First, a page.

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Hoffmann, R. A wiki for the life sciences where authorship matters. Nature Genetics (2008)

Dipyridamole bioavailability in subjects with reduced gastric acidity.

Dipyridamole (DP) is an antiplatelet agent that shows decreased oral bioavailability with increased gastric pH that occurs with commonly prescribed antacids. An extended-release (ER) formulation of DP that employs tartaric acid to improve bioavailability of DP in the presence of elevated gastric pH was developed as a combination antiplatelet product with immediate-release aspirin. This crossover-designed study examined the relative bioavailability of DP from the composite product compared to conventional DP tablets during reduced gastric acidity. Gastric pH was increased (pH > 4.0) in 20 healthy subjects with lansoprazole (30 mg/d for 5 days). Dipyridamole systemic exposure over 12 hours was compared after oral administration of a single composite ER capsule (200 mg DP + 25 mg aspirin) versus two 100-mg conventional DP tablets given 6 hours apart combined with 81 mg aspirin. DP relative bioavailability was reduced 53% with conventional tablets compared to the composite buffered ER capsule in reduced gastric acid conditions. Peak DP plasma concentrations were 57% lower with immediate-release tablets compared to the composite formulation with high stomach pH. Substituting generic DP plus low-dose aspirin may be less effective than the buffered DP composite product in patients with concomitant antacid therapies.[1]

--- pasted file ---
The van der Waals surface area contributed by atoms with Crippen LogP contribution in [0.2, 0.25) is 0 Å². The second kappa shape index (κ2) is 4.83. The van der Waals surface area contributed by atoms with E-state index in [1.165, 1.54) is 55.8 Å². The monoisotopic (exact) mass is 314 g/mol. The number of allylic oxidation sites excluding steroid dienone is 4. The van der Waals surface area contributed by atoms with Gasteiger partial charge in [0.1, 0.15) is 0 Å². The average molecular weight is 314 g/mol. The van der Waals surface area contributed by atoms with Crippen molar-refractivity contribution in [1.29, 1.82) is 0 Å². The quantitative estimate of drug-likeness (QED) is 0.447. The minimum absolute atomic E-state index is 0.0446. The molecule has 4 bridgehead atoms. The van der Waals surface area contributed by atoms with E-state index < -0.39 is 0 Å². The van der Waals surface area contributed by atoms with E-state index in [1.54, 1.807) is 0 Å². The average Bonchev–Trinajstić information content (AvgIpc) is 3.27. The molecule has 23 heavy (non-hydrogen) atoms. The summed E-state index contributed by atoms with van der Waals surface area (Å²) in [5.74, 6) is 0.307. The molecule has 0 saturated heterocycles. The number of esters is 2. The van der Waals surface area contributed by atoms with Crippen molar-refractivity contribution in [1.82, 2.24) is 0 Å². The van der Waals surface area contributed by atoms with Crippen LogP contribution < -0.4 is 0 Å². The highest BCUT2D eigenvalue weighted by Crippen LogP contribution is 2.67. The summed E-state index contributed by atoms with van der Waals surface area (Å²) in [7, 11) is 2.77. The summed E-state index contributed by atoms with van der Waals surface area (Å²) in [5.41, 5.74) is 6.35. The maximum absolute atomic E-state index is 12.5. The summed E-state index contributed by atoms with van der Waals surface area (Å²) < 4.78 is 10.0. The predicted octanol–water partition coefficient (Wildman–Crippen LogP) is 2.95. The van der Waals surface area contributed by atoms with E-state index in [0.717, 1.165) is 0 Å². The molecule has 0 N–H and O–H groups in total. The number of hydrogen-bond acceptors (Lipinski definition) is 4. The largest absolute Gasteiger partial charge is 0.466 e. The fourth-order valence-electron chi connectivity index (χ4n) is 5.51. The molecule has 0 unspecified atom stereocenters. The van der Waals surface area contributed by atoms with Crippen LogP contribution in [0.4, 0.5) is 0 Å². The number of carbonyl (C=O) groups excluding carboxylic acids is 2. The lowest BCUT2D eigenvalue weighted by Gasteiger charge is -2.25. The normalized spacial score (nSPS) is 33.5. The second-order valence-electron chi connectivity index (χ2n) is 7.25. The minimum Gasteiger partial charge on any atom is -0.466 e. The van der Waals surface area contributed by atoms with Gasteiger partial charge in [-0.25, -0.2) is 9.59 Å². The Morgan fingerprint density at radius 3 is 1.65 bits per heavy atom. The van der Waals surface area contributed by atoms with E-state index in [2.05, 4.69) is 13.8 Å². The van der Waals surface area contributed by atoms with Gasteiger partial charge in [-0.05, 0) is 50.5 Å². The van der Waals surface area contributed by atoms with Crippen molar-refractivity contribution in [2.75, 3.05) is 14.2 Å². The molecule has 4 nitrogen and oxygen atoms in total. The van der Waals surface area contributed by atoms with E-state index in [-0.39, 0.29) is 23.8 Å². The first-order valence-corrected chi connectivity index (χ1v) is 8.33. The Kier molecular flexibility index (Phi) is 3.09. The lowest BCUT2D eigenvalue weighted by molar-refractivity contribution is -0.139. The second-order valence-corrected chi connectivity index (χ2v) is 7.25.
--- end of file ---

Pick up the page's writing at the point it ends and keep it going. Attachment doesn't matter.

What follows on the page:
1. Dipyridamole bioavailability in subjects with reduced gastric acidity. Derendorf, H., VanderMaelen, C.P., Brickl, R.S., MacGregor, T.R., Eisert, W. Journal of clinical pharmacology. (2005) [Pubmed]
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